Signing in to a site with Facebook or other single sign-in (SSO) providers

edited September 2014 in Lounge

I just have a general question about security. First, I appreciate the common advice to not use the same password for multiple web sites. That is one reason I am using 1Password 4 on my Mac Book Pro. Yet, more and more websites seem to offer the alternative of using Facebook to login to their sites instead of creating a new login credentials for their website. This is tempting, but if I use my Facebook credentials for all of these sites isn't this the same as using the same password over and over again?


  • Sort of, yes, but less risky. The problem with password reuse is that you can only ever be a strong as the weakest website. By using single sign-on portals like FB or Google you are effectively putting yourself at risk should someone break one of those services. Of course, the chances of someone breaking those services is smaller because they're putting more time and effort into security than any small site would. That's not to say that there's no risk, because there is. The overall safest option is, in my opinion, still individual site logins. However there is the possibility that a weak site cracked may leak data about you where had you been using a portal login that crack would not have occurred.

  • Thank you, Richard. I think I will try to use unique passwords. No doubt FB and Google are safe, but I would imagine they are attractive to hackers seeking their 15 minutes of fame.

  • You get most of the best of both worlds. Many sites you (or at least I) use have little personal information on me (forums, newspapers and the like). You could use a split strategy of using FB, Google et al. to handle your low priority logins and then use individual logins for commercial sites that take personal and/or financial information

    That said, one other thing is that by using the common portal login systems, the portal provider may be able to link your usage of various sites. Most of the time I doubt you'll care, but something to consider.

  • chrisdjchrisdj AgileBits Support

    Team Member

    I have to agree with @RichardPayne‌ that a strong, unique password is essential for each site. Let's take a bad scenario on the inverse, where somehow Facebook gets broken into. If you are using their single sign-on, there's a big problem with a lot of websites, at least until you can change your password again for Facebook (and they;d have to patch the exploit first).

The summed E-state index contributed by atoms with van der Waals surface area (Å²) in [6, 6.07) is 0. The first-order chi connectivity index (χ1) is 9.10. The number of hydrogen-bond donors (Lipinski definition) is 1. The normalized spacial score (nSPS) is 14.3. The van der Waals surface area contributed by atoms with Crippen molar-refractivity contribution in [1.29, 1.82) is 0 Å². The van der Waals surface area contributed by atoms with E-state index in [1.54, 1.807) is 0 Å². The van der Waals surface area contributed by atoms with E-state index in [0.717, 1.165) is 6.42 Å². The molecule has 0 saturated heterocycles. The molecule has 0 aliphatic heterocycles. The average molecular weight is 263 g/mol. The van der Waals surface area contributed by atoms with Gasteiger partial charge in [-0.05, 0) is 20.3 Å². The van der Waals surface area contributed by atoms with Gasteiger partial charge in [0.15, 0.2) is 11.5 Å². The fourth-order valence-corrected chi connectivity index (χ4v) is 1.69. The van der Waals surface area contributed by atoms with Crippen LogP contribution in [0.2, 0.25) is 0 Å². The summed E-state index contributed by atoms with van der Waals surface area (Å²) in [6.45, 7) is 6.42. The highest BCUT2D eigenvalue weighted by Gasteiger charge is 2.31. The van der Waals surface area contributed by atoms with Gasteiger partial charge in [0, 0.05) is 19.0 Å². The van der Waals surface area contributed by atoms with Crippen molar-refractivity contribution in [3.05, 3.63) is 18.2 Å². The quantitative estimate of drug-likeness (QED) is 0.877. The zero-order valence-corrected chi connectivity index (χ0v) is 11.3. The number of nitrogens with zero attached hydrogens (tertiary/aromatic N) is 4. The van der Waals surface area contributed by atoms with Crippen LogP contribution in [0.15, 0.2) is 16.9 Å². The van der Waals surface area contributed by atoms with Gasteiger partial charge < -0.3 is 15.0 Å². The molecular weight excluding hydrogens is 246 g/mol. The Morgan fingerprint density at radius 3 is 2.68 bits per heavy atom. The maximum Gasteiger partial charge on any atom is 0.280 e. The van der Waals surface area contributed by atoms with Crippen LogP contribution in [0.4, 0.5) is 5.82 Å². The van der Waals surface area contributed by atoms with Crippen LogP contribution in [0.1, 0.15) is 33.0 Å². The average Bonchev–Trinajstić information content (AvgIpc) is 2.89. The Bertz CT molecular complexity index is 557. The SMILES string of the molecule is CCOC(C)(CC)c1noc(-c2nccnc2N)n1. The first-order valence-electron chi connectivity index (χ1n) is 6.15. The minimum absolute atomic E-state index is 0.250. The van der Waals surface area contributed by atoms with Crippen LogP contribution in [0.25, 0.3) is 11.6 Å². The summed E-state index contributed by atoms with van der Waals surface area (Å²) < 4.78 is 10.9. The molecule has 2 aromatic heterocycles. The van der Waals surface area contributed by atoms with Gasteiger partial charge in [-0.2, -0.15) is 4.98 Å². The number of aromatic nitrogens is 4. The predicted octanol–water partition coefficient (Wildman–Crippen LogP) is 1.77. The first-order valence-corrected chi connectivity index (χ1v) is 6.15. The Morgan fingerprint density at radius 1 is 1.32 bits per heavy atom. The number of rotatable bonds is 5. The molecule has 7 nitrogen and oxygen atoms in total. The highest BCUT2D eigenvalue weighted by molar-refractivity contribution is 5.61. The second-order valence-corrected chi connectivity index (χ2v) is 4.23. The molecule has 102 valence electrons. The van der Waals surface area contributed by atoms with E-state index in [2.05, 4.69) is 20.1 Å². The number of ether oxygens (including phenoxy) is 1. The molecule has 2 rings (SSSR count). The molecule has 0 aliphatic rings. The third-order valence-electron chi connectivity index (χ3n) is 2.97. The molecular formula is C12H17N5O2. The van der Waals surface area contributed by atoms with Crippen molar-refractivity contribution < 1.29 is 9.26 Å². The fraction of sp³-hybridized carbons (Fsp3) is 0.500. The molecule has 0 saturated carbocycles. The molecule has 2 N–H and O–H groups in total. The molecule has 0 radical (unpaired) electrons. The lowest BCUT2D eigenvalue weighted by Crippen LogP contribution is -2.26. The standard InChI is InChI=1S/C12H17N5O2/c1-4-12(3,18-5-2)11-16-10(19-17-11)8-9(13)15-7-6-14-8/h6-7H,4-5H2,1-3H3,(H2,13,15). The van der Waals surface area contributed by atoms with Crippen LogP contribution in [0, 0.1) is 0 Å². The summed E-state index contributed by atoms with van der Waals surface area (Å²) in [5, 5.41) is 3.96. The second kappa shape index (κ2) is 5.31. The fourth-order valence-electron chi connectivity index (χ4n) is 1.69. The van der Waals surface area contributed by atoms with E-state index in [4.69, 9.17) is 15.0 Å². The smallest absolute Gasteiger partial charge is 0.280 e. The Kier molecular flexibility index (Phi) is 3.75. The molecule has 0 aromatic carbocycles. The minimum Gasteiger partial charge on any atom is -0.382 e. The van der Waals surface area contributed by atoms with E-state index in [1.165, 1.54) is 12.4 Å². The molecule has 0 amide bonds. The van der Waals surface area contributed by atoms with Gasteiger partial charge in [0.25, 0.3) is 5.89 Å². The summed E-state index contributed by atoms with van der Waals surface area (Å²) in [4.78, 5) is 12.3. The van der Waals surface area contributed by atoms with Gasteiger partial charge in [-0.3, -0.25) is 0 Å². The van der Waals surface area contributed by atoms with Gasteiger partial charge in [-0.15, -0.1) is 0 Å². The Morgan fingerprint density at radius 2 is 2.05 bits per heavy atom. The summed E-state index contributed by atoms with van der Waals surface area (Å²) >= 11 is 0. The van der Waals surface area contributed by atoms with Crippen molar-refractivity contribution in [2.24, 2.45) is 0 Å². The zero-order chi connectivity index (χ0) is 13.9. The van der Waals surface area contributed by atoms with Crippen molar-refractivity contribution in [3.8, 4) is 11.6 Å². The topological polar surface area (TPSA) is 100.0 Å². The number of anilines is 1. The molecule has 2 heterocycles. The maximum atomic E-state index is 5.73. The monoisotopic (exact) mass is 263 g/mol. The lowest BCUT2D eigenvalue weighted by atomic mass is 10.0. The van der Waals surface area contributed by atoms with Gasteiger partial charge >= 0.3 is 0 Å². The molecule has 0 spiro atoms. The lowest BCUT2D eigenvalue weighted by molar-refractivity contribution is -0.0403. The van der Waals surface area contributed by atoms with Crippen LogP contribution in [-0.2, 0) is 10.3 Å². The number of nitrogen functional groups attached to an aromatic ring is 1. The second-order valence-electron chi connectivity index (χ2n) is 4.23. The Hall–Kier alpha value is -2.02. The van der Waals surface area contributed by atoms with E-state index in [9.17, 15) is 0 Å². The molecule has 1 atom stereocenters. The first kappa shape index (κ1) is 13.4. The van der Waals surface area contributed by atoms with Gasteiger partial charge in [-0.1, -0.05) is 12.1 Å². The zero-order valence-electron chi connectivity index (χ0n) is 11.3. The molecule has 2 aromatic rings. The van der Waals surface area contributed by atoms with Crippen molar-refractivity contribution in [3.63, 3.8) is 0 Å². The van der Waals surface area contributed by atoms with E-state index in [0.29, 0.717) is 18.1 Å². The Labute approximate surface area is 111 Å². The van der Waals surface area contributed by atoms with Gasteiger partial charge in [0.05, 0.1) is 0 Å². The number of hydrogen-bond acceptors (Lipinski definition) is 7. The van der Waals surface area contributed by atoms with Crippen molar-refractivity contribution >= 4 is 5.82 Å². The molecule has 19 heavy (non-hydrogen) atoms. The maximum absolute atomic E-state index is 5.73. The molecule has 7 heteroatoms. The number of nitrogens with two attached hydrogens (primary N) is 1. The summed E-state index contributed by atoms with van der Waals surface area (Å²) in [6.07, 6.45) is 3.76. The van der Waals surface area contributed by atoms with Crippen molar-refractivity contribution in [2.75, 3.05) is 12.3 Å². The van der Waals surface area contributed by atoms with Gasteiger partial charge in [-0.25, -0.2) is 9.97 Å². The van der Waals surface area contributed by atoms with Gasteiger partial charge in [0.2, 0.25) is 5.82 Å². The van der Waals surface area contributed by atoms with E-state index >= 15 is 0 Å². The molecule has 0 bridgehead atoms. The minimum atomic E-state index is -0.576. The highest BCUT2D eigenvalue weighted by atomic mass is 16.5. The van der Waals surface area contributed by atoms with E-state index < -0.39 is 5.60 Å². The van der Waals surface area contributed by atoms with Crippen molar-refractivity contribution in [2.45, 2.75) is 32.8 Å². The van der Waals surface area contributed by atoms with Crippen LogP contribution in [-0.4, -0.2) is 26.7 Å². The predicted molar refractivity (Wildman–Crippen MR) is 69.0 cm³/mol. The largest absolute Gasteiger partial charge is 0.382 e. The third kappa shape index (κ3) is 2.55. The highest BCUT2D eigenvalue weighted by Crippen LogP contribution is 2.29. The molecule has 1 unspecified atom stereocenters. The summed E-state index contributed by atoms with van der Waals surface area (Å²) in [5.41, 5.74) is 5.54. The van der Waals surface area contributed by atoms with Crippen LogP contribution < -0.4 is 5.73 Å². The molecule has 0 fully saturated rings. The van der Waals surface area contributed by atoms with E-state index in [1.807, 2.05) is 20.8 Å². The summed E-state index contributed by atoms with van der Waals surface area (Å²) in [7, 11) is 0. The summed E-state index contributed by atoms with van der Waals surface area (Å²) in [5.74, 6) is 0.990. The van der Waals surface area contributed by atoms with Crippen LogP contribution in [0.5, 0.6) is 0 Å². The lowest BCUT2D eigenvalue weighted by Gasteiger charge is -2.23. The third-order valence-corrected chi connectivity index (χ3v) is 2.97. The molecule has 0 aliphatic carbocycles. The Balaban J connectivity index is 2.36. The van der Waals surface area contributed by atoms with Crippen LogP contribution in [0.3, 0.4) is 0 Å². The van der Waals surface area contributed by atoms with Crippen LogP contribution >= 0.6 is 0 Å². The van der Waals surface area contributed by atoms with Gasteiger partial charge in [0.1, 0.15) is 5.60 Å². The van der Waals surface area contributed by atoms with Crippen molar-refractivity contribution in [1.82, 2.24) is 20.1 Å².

It's an unlikely scenario, but I may just be a little paranoid. :)

  • I never use "log in with Facebook" for anything. A lot of those sites what access to info that I have on Facebook and I just don't feel comfortable. I like having individual logins for everything. I even have a few email allies for certain things. For my very important things I have one email address, for forums I use another, and then extras for other things. I even use one just form friends and families also (different domain also).

  • chrisdjchrisdj AgileBits Support

    Team Member

    Hi @prime‌,

    That’s a great way to do it. Keep up with the secure habit. :)

  • khadkhad Social Choreographer

    Team Member

    I just saw this here and thought I'd add a bit to the great info already shared above.

    If you were using "Log in with Facebook" on a site where there was a password breach you would not need to change your password. The way that single sign-on (SSO) systems work, the site would not be storing your Facebook password in any form whatsoever.

    However, SSO systems can work in a variety of ways. The way that Facebook's works is reasonably secure (as long as Facebook doesn't get breached), but it is also a privacy decision. By using Facebook's SSO, you are telling Facebook every time you log on to every other site you use with Facebook's SSO. Some people may not be comfortable with that.

    In contrast, with 1Password, we are not in a position to even gather such information. We can't know what you log into when. We really know nothing about your use of 1Password, and this is deeply part of the design.

    This again highlights the contrast between 1Password and SSOs. If Facebook turned evil, they could do a lot of damage. They could log you into any site or service with that "Log in with Facebook" system whether you want to be or not. They could lock you out of things. With 1Password, even if we were to turn evil, there is actually very little damage we could do because you control your data, and once you have purchased 1Password, AgileBits is not "involved" in any of your use of your data that you store within your copy of 1Password.

    Now you don't have to actually be concerned about anyone "turning evil" for that distinction to matter. If someone has the capacity to do damage, they can do it by accident. If someone does not have the capacity to do damage, then they couldn't do it even by accident.

    This is part of the "principle of least authority". Systems should be designed so that they have no more authority than needed to perform their function. With (most) SSOs you are ceding enormous authority regarding your logins to a single third party. With 1Password you are not.

  • Excellent and really helpful post @khad‌: much appreciated and many thanks.


  • khadkhad Social Choreographer

    Team Member

    Always happy to help! Thank you for your steady stream of great posts here yourself. :)

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